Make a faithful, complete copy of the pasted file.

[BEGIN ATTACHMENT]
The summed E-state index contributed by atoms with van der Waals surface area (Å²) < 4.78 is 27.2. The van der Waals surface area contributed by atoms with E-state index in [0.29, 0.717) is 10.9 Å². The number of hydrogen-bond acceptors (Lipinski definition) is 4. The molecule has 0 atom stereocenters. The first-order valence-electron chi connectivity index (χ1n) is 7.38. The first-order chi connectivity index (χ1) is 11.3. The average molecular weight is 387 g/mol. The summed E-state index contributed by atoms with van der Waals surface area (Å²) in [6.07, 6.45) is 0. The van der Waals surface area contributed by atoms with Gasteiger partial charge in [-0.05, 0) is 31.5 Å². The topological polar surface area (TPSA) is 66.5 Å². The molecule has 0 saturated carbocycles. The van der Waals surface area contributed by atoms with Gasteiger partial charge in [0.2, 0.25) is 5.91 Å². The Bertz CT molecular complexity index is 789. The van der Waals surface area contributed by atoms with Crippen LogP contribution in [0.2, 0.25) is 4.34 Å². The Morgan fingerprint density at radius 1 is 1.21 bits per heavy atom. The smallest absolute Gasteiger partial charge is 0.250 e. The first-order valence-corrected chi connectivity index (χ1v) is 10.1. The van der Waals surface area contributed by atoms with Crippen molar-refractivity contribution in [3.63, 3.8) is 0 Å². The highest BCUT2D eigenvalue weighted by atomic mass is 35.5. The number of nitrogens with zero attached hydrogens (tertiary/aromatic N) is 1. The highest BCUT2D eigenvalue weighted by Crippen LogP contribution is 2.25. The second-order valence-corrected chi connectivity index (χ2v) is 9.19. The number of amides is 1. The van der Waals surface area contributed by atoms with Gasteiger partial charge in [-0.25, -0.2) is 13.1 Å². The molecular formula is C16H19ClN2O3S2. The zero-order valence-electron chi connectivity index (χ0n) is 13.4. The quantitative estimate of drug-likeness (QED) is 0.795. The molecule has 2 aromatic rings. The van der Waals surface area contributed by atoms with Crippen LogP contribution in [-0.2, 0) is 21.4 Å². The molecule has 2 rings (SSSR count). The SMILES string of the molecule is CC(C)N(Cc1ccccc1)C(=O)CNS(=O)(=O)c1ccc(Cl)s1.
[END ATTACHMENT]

The summed E-state index contributed by atoms with van der Waals surface area (Å²) < 4.78 is 27.2. The van der Waals surface area contributed by atoms with E-state index in [0.29, 0.717) is 10.9 Å². The number of hydrogen-bond acceptors (Lipinski definition) is 4. The molecule has 0 atom stereocenters. The first-order valence-electron chi connectivity index (χ1n) is 7.38. The first-order chi connectivity index (χ1) is 11.3. The average molecular weight is 387 g/mol. The summed E-state index contributed by atoms with van der Waals surface area (Å²) in [6.07, 6.45) is 0. The van der Waals surface area contributed by atoms with Gasteiger partial charge in [-0.05, 0) is 31.5 Å². The topological polar surface area (TPSA) is 66.5 Å². The molecule has 0 saturated carbocycles. The van der Waals surface area contributed by atoms with Gasteiger partial charge in [0.2, 0.25) is 5.91 Å². The Bertz CT molecular complexity index is 789. The van der Waals surface area contributed by atoms with Crippen LogP contribution in [0.2, 0.25) is 4.34 Å². The Morgan fingerprint density at radius 1 is 1.21 bits per heavy atom. The smallest absolute Gasteiger partial charge is 0.250 e. The first-order valence-corrected chi connectivity index (χ1v) is 10.1. The van der Waals surface area contributed by atoms with Crippen molar-refractivity contribution in [3.63, 3.8) is 0 Å². The highest BCUT2D eigenvalue weighted by atomic mass is 35.5. The number of nitrogens with zero attached hydrogens (tertiary/aromatic N) is 1. The highest BCUT2D eigenvalue weighted by Crippen LogP contribution is 2.25. The second-order valence-corrected chi connectivity index (χ2v) is 9.19. The number of amides is 1. The van der Waals surface area contributed by atoms with Gasteiger partial charge in [-0.25, -0.2) is 13.1 Å². The molecular formula is C16H19ClN2O3S2. The zero-order valence-electron chi connectivity index (χ0n) is 13.4. The quantitative estimate of drug-likeness (QED) is 0.795. The molecule has 2 aromatic rings. The van der Waals surface area contributed by atoms with Crippen LogP contribution in [-0.2, 0) is 21.4 Å². The molecule has 2 rings (SSSR count). The SMILES string of the molecule is CC(C)N(Cc1ccccc1)C(=O)CNS(=O)(=O)c1ccc(Cl)s1.